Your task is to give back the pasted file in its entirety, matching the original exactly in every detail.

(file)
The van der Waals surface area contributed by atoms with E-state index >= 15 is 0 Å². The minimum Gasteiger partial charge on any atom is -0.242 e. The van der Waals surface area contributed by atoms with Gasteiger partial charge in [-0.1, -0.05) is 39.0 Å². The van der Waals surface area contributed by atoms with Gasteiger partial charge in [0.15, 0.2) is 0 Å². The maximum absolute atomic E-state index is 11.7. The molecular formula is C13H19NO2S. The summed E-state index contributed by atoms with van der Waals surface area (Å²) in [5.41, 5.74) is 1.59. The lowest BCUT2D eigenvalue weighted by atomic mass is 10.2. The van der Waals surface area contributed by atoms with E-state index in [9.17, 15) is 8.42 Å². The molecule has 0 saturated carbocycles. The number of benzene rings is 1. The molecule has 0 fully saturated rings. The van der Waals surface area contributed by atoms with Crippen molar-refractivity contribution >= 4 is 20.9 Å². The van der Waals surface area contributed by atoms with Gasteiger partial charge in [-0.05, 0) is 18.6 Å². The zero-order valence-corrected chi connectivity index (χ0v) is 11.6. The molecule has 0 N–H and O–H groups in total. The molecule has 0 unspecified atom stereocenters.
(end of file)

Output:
The van der Waals surface area contributed by atoms with E-state index >= 15 is 0 Å². The minimum Gasteiger partial charge on any atom is -0.242 e. The van der Waals surface area contributed by atoms with Gasteiger partial charge in [-0.1, -0.05) is 39.0 Å². The van der Waals surface area contributed by atoms with Gasteiger partial charge in [0.15, 0.2) is 0 Å². The maximum absolute atomic E-state index is 11.7. The molecular formula is C13H19NO2S. The summed E-state index contributed by atoms with van der Waals surface area (Å²) in [5.41, 5.74) is 1.59. The lowest BCUT2D eigenvalue weighted by atomic mass is 10.2. The van der Waals surface area contributed by atoms with E-state index in [9.17, 15) is 8.42 Å². The molecule has 0 saturated carbocycles. The number of benzene rings is 1. The molecule has 0 fully saturated rings. The van der Waals surface area contributed by atoms with Crippen molar-refractivity contribution >= 4 is 20.9 Å². The van der Waals surface area contributed by atoms with Gasteiger partial charge in [-0.05, 0) is 18.6 Å². The zero-order valence-corrected chi connectivity index (χ0v) is 11.6. The molecule has 0 N–H and O–H groups in total. The molecule has 0 unspecified atom stereocenters.